For the most part, sat navs are are an invaluable bit of kit. Eliminating wrong turns, badly folded maps, and asking locals for directions. However, some of you have been in touch to complain about their limited battery life.
This got us thinking, and we decided to see how far we could (hypothetically) drive with five sat navs, setting off from the Which? offices in London. The results were surprising.
Sat nav reviews – Read our verdict on the latest sat navs
Sat nav battery life tested
While most people would never give a second thought to battery life – plugging their sat nav into the cigarette lighter and going on their way – we’ve heard from many of you who don’t want to plug them in.
You’ve given us plenty of reasons too; you want to free up the cigarette lighter, use the sat nav when out walking, or the most common complaint, want to rid your car of trailing wires. The question then, is how far can you go with your sat nav unplugged?
Our sat nav testing is extensive – every year we tackle hundreds of roundabouts, deliberately take wrong turns, and drive mile-after-mile, so we can tell you just how good the models are. We also record the battery life (although we’ll admit it’s not the most exciting part of the test). It’s just as well we do, because it’s rare for manufacturers to tell you just how long a sat nav will last from a single charge.
Sat nav battery life – the verdict
We’ve picked the best and worst of the sat navs that we’ve test over the last few years, and looked at how far we’d get if we set off from the Which? offices.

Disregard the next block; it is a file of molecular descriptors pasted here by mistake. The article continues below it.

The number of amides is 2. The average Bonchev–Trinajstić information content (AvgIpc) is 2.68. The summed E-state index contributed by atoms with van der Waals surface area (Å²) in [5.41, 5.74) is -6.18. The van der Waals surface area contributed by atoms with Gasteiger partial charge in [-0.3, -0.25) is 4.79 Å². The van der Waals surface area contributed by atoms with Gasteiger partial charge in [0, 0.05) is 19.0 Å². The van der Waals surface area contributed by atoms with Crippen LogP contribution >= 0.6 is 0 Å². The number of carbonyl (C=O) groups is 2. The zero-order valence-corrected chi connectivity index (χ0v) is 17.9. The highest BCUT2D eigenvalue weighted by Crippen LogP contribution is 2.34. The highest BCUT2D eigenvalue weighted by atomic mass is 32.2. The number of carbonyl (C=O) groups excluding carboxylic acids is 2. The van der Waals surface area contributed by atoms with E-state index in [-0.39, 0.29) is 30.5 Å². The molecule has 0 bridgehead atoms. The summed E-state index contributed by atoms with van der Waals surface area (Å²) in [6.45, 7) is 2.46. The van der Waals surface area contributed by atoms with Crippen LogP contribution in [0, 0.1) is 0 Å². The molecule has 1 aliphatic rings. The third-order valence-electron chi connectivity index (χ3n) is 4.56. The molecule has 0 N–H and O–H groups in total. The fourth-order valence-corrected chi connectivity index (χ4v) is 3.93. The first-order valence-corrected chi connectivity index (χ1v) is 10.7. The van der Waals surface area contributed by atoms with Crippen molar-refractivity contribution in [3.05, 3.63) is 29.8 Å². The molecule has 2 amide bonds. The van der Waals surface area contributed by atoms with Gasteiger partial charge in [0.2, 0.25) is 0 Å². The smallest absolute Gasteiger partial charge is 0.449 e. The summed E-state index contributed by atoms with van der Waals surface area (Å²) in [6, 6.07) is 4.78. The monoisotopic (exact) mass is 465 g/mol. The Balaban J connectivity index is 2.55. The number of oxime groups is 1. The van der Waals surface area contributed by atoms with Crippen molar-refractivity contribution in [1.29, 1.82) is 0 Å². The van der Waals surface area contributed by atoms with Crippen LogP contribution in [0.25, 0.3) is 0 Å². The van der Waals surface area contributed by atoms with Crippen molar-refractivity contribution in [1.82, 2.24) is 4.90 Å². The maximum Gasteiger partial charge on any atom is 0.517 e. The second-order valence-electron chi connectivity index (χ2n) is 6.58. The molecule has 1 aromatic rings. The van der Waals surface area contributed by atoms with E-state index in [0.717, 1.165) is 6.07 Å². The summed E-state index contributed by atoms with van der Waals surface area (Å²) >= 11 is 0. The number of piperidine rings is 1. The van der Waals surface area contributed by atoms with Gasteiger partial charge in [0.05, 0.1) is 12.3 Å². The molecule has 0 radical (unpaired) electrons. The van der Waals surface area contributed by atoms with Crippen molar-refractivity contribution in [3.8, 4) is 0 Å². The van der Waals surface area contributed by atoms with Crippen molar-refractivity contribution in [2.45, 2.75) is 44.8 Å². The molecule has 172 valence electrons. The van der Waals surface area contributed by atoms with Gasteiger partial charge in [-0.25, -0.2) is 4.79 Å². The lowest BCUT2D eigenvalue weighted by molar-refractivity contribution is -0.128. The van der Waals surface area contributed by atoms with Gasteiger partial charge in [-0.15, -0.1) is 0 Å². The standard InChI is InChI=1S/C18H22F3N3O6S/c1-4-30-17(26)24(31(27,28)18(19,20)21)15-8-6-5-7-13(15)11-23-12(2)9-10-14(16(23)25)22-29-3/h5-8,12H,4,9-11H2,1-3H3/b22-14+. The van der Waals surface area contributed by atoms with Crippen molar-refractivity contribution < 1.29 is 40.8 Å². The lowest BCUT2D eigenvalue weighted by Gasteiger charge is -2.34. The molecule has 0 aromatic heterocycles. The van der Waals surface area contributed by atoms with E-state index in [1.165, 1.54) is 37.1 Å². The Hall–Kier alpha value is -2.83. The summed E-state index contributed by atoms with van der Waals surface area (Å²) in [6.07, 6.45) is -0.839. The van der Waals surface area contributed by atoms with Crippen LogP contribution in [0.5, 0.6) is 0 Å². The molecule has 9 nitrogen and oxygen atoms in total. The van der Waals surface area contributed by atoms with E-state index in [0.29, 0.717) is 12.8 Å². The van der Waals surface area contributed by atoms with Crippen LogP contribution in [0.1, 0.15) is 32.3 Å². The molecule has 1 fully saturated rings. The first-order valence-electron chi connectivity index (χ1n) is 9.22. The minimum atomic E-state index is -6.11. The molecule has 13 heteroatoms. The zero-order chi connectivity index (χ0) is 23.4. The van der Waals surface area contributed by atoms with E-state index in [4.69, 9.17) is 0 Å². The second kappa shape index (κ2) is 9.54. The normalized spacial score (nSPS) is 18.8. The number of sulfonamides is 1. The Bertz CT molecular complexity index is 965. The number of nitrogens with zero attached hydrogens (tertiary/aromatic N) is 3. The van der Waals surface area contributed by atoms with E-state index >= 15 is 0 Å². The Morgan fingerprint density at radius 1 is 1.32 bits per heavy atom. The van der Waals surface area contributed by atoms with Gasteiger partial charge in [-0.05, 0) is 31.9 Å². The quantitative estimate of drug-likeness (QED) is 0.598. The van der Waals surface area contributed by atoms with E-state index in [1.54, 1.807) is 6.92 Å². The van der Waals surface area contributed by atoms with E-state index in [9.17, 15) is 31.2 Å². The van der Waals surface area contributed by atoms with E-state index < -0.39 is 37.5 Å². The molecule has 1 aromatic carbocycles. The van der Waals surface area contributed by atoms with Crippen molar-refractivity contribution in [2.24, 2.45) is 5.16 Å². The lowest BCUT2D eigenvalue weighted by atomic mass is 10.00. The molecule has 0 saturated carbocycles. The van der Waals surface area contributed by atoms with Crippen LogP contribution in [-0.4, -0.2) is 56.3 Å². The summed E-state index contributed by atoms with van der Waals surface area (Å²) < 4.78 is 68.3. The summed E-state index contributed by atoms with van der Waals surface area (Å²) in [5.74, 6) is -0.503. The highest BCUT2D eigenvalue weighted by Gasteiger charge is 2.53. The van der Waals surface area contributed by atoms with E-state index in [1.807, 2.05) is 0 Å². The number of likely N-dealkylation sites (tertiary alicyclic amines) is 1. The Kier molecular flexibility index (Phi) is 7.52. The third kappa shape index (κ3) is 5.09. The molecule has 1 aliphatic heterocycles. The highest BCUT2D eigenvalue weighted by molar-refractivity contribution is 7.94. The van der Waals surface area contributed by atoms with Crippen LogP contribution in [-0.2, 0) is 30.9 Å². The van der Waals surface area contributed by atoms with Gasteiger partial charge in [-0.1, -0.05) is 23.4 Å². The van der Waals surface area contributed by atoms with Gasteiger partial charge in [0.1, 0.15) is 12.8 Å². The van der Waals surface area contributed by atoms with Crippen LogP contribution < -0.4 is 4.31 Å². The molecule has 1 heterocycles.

The shortest distance we could go was to Cambridge. The Mio Moov M419 battery will last about 1 hour and 15 minutes – fine if you’re popping to the shops, but no good if you’re looking to explore the British Isles.
The Garmin Nuvi 2497LM fares a lot better, and can get you all the way from London to Liverpool on a single charge, at just under four hours battery time.
Read our full review of the Garmin Nuvi 2497LM
The TomTom Rider V5 however comes in at an impressive 6 hours and 19 minutes. That’s long enough to get you to Glasgow. As the name suggests the TomTom Rider V5 is designed specifically for motorbikes, and it’s perhaps unexpected that its battery life is so good, considering that plugging it in is a lot more involved than it is for car users (it needs to be hard wired to the bikes battery). Still, if bikers can get that sort of battery life, why can’t drivers?
We’ve chosen the most best and worst examples to give you an idea of the sheer disparity of battery length, but we would expect a good sat nav to give you at least two-and-a-half hours of juice.